The Sacred Stone Camp is a cultural camp near Cannon Ball, the northeastern border of the Standing Rock Sioux Reservation.  The camp dedicated to the preservation of Dakota, Lakota, and Nakota cultural traditions. 

LaDonna Allard, Director of the Sacred Stone Camp, says, “I was asked, “When do you consider this pipeline issue to be over?” I said, when every pipe is out of the ground and the earth is repaired across the United States. I am not negotiating, I am got backing down. I must stand for our grandchildren and for the water.”
 Photo by Adam Alexander Johanssen

Photo by Adam Alexander Johanssen



On April 1st, 2016, tribal citizens of the Standing Rock Lakota Nation and ally Lakota, Nakota, & Dakota citizens, under the group name “Chante tin’sa kinanzi Po” founded the Sacred Stone Camp near the confluence of the Missouri and Cannonball rivers near Cannon Ball in so-called North Dakota.

The camp's name, Iŋyaŋ Wakháŋagapi Othí, translated as Sacred Stone, is the pre-colonial name of the Cannonball area.

 On Tuesday, July 26, 2016, the US Army Corps of Engineers (“USACE”) approved the water crossing permits for the pipeline.  Soon after, a historic grassroots resistance movement erupted at the site of the original spirit camp established in April on the Standing Rock Sioux Reservation, determined to stop the pipeline through prayer and non-violent direct action.   The encampment at Standing Rock blossomed as many thousands of people representing hundreds of tribes and First Nations came from all over the world, including allies, to stand in solidarity. This historic battle is bringing the Oceti Sakowin, the Seven Councils Fire, together like nothing has ever before. The Hunkpapa, the tribal band of Standing Rock, are now joined by the Oglala from Pine Ridge, the Sicangu from Rosebud, and relatives from Crow Creek, Cheyenne River, and Yankton, as well as Dine and Ponca relatives from the south, Ojibwe relatives from the Great Lakes, and countless others. From all across the country, tribes are bringing us shelter, food and most importantly, prayers.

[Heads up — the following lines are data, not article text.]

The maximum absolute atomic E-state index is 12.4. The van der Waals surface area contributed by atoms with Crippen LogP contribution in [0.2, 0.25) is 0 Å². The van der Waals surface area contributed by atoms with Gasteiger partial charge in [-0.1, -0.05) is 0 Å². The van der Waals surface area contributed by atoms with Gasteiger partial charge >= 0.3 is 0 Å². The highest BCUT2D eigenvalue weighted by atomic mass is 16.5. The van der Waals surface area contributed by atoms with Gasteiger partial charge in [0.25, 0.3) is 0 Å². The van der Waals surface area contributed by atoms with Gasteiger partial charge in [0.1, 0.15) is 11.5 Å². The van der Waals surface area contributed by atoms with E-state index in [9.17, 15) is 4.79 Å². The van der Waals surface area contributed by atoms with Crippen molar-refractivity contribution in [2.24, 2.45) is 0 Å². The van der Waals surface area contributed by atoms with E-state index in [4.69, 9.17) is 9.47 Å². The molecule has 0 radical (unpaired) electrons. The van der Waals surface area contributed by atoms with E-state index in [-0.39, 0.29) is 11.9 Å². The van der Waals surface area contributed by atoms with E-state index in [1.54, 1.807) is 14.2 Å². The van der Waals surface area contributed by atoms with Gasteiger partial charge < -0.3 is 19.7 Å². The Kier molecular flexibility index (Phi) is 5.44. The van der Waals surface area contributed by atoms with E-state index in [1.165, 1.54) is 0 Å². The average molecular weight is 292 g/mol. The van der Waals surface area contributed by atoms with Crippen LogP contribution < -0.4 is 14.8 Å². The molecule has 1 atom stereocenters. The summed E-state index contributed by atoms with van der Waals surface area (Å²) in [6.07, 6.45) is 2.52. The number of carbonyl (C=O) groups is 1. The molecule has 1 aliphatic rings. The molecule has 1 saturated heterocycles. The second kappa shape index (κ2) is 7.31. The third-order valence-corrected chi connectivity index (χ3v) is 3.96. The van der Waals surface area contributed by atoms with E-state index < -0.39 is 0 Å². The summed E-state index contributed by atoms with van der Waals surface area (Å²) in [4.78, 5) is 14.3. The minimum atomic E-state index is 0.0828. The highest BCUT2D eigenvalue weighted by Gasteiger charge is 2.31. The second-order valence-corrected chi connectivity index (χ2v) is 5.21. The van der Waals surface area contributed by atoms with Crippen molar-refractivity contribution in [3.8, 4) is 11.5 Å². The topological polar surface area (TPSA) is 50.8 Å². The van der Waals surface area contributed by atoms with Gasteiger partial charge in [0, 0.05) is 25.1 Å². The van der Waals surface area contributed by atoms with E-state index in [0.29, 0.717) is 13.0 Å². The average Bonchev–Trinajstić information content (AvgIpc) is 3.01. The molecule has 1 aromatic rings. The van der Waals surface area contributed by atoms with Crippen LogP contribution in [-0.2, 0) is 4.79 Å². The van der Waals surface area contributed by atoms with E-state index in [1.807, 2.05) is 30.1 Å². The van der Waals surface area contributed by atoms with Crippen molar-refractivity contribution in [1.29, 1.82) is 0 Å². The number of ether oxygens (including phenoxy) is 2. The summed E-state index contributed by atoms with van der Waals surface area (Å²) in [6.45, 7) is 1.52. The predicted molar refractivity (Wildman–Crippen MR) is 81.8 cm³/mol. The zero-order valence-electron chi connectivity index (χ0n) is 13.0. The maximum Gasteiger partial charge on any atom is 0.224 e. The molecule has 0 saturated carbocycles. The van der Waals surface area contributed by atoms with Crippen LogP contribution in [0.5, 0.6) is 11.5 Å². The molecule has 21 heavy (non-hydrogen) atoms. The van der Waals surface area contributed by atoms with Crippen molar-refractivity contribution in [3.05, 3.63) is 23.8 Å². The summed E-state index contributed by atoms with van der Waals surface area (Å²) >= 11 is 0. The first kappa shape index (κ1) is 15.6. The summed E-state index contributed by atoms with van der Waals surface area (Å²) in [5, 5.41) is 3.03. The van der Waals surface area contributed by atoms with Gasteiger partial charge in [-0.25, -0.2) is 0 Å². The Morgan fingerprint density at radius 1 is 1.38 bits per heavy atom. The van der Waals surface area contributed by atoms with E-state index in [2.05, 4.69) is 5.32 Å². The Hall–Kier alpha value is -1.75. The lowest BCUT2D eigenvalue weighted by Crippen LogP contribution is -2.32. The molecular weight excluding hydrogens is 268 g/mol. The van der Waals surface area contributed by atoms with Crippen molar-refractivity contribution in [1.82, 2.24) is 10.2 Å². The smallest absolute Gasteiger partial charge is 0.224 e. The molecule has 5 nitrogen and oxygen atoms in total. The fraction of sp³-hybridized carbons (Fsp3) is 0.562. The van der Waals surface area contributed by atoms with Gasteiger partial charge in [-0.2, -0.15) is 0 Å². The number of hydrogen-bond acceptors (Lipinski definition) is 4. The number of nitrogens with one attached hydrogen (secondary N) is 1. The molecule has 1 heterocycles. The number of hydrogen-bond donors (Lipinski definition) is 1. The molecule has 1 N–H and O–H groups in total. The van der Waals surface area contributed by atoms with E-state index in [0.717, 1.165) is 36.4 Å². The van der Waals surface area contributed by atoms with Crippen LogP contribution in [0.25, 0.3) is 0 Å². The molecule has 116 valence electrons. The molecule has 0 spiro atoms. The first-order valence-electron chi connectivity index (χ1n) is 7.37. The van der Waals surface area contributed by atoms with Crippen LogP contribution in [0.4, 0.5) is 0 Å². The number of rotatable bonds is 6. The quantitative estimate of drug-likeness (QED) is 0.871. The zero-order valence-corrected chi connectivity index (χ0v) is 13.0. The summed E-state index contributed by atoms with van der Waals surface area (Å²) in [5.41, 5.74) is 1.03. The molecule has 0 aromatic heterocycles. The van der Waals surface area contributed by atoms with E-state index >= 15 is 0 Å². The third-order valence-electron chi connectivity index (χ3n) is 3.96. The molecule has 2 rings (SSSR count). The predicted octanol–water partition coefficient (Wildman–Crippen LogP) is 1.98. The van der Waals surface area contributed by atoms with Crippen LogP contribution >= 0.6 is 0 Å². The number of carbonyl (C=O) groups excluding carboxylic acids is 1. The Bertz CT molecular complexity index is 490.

We stand together Dakota Access pipeline, the dangers associated with pipeline spills and the necessity to protect the water resources of the Missouri river. We reject the appropriation of the name “Dakota” in a project that is in violation of aboriginal and treaty lands. The word Dakota means “the People” in the Dakota/Lakota/Nakota language and was never intended to be used in a project which violates traditional ceremonial areas.

The Dakota Access pipeline threatens everything from farming and drinking water to entire ecosystems, wildlife and food sources surrounding the Missouri. The nesting of bald eagles and piping plovers as well as the quality of wild rice and medicinal plants like sweet grass are just a few of the species at stake here. We ask that everyone stands with us against this threat to our health, our culture, and our sovereignty. We ask that everyone who live on or near the Missouri River and its tributaries, everyone who farms or ranches in the local area, and everyone who cares about clean air and clean drinking water stand with us against the Dakota Access Pipeline!

We will not allow this pipeline to cross our land, water, and sacred sites.